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Elected in 1970

“For personal and leadership contributions to the development of
computer technology and the design of computer systems.”


I first met Bob Evans in the summer of 1952 at the IBM laboratory in Poughkeepsie, New York. I had just arrived in Poughkeepsie in June as a new employee. Bob was associated with the same engineering group that I was entering, the group that had designed the IBM 701 computer. At that time most of the engineers were involved in supporting the field engineering activities, but Bob was working on the design and implementation of a graphical display system for the RAND Corporation. We became friends right away, and I was excited to see the engineering techniques he employed in the display system, which turned out to be very effective.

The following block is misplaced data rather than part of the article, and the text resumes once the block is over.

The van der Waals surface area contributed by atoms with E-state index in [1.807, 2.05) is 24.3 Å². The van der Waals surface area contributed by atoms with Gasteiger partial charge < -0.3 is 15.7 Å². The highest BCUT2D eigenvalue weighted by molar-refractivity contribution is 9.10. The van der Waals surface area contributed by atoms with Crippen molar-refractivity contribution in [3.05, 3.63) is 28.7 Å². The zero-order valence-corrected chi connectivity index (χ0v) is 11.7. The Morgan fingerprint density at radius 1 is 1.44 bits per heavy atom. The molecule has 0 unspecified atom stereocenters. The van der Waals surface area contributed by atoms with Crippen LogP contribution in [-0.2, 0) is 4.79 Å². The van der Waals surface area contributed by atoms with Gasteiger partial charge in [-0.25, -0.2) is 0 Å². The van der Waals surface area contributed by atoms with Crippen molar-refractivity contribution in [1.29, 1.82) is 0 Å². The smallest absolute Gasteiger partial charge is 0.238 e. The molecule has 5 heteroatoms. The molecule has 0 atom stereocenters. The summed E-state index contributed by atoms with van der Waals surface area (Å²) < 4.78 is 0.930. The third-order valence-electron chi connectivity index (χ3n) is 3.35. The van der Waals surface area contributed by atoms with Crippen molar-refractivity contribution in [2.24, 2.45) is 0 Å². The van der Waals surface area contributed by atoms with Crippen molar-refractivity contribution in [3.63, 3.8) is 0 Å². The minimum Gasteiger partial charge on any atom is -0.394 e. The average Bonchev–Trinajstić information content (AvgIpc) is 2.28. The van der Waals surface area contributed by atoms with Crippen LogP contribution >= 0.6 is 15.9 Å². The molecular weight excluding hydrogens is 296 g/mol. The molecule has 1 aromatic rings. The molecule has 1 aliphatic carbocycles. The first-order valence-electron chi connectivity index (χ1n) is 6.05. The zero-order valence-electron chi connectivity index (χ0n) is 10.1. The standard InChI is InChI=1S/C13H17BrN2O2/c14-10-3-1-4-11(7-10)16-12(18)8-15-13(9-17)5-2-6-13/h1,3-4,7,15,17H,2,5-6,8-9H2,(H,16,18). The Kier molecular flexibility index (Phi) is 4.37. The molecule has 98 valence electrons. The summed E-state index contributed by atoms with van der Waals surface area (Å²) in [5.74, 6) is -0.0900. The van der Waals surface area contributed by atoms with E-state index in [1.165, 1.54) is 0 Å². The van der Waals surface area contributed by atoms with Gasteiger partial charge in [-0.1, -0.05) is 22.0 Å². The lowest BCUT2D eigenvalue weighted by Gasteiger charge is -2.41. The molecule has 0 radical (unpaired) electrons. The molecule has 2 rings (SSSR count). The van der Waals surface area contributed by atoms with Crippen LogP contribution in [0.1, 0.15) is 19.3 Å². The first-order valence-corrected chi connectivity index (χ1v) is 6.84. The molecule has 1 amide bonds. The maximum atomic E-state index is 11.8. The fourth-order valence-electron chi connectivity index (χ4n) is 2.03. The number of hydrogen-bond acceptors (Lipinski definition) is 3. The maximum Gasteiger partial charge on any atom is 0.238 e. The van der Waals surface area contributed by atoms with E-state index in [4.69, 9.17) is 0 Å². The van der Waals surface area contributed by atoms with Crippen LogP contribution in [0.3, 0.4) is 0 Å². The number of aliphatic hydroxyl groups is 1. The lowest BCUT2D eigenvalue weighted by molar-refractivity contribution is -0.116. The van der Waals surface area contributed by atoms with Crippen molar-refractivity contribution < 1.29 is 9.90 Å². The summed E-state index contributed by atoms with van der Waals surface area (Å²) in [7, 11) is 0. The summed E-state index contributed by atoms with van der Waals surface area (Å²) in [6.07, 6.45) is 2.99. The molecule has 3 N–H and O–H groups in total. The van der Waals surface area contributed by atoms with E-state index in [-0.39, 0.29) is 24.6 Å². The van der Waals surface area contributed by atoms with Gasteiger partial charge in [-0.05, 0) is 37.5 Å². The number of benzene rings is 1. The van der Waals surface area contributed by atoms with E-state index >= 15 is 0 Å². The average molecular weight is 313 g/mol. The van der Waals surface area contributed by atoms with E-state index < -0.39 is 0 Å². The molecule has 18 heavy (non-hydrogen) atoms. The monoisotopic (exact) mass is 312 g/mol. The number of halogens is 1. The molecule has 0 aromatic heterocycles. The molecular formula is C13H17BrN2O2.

With many of the original planners of the IBM 701 assigned to the Sage System, I was assigned the task of planning the follow-on to the IBM 701—the IBM 704. I did the defining of the 704, including floating point and indexing. Bob Evans and the other 701 engineers did the logic designs involved in implementation of the changes. The market size estimation for the IBM 704 was 32, but the actual number sold was 140, so it was a remarkably profitable program! I was then asked to plan the IBM 709. At this time Bob Evans was assigned to the management of another project, so I lost track of him. I left IBM in late 1955, when the laboratory structure was changed and my project, Stretch (the IBM 7030), was altered, such that I no longer had control of the planning. Bob was subsequently involved as a project engineer in the Stretch I/O subsystem

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